Nothing is more just than fighting for those who can’t fight for themselves.
This is especially true when it comes to fighting for the rights of the unborn to live.
The governor of Arkansas, Asa Hutchinson just signed a bill which marks a major victory in the battle for the lives of unborn children.
Though Hutchinson expressed reservation over the fact that the bill doesn’t make exceptions for instances of rape and incest, he says he signed the bill because of his pro-life convictions.
“I will sign SB6 because of overwhelming legislative support and my sincere and long-held pro-life convictions.”
The bill bans the vast majority of abortions in the state of Arkansas, with exceptions made for when the life of the mother is at risk.
The bill was approved in the Arkansas Senate by a vote of 27-7.
The New York Post has more on this major pro-life victory:
Arkansas Gov. Asa Hutchinson on Tuesday signed into law legislation banning nearly all abortions in the state, a sweeping measure that supporters hope will force the U.S. Supreme Court to revisit its landmark Roe v. Wade decision but opponents vow to block before it takes effect later this year.
The Republican governor had expressed reservations about the bill, which only allows the procedure to save the life of the mother and does not provide exceptions for those impregnated in an act of rape or incest. Arkansas is one of at least 14 states where legislators have proposed outright abortion bans this year.
Hutchinson said he was signing the bill because of its “overwhelming legislative support and my sincere and long-held pro-life convictions.”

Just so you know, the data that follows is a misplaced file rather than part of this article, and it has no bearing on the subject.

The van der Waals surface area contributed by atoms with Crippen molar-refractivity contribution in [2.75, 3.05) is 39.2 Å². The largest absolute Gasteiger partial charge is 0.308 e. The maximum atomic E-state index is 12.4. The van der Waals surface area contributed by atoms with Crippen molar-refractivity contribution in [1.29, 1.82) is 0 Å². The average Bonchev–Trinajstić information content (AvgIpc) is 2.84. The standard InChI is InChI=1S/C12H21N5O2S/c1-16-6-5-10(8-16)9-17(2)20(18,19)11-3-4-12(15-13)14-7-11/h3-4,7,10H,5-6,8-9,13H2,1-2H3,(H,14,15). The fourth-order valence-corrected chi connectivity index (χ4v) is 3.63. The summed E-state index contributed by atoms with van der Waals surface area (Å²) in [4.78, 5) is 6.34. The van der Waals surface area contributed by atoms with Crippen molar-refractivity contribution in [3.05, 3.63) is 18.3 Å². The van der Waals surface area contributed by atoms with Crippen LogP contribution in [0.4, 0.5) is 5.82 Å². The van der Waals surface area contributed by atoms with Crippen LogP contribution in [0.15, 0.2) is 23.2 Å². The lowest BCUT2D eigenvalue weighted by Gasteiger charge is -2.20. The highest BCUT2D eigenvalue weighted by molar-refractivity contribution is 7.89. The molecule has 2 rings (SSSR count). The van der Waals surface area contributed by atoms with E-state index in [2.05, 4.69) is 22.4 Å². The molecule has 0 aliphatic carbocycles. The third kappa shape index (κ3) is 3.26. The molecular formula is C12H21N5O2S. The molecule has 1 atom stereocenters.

The bans were pushed by Republicans who want to force the U.S. Supreme Court to revisit its 1973 Roe v. Wade decision legalizing abortion nationwide. Conservatives believe the court is more open to striking down the decision following former President Donald Trump’s three appointments to the court.
“We must abolish abortion in this nation just as we abolished slavery in the 19th century – all lives matter,” Republican Sen. Jason Rapert, the bill’s sponsor said in a statement.
Hutchinson has signed several major abortion restrictions into law since taking office in 2015, but he had voiced concerns that this bill directly challenges Roe and about the lack of rape and incest exceptions. He repeated those concerns as he announced his decision.
“(The ban) is in contradiction of binding precedents of the U.S. Supreme Court, but it is the intent of the legislation to set the stage for the Supreme Court overturning current case law,” he said in a statement released by his office. “I would have preferred the legislation to include the exceptions for rape and incest, which has been my consistent view, and such exceptions would increase the chances for a review by the U.S. Supreme Court.”
As the Legislature considered the measure, Hutchinson shared with lawmakers a letter written by an attorney for abortion opponents National Right to Life that said the chances of the bill leading to Roe being overturned were “very small and remote.” National Right to Life didn’t take a position on the bill, though its Arkansas affiliate supported the ban.
Breitbart has more on reaction to the new law:
Planned Parenthood Great Plains tweeted in response the new law “goes against what the U.S. Supreme Court has repeatedly upheld: Every person has a constitutionally protected right to access abortion care, including from trusted medical providers here in Arkansas.”
Arkansas Sen. Jason Rapert (R), the bill’s sponsor, responded to a tweet by the American Civil Liberties Union (ACLU) that said, “We’re suing.”
“Isn’t it chilling?” he wrote. “When states stand up to save lives, these bloodthirsty groups declare they are suing to ensure that killing through abortion continues. I cannot trust any group that devalues human lives like the @ACLU.”
Rapert thanked Hutchinson for “standing with the Arkansas legislature and the people of the state” against abortion which, he said, is a “crime against humanity.”
Arkansas is one of more than a dozen states that have introduced legislation that, through challenges by stakeholders in the abortion industry, could lead to a review of Roe v. Wade at the U.S. Supreme Court.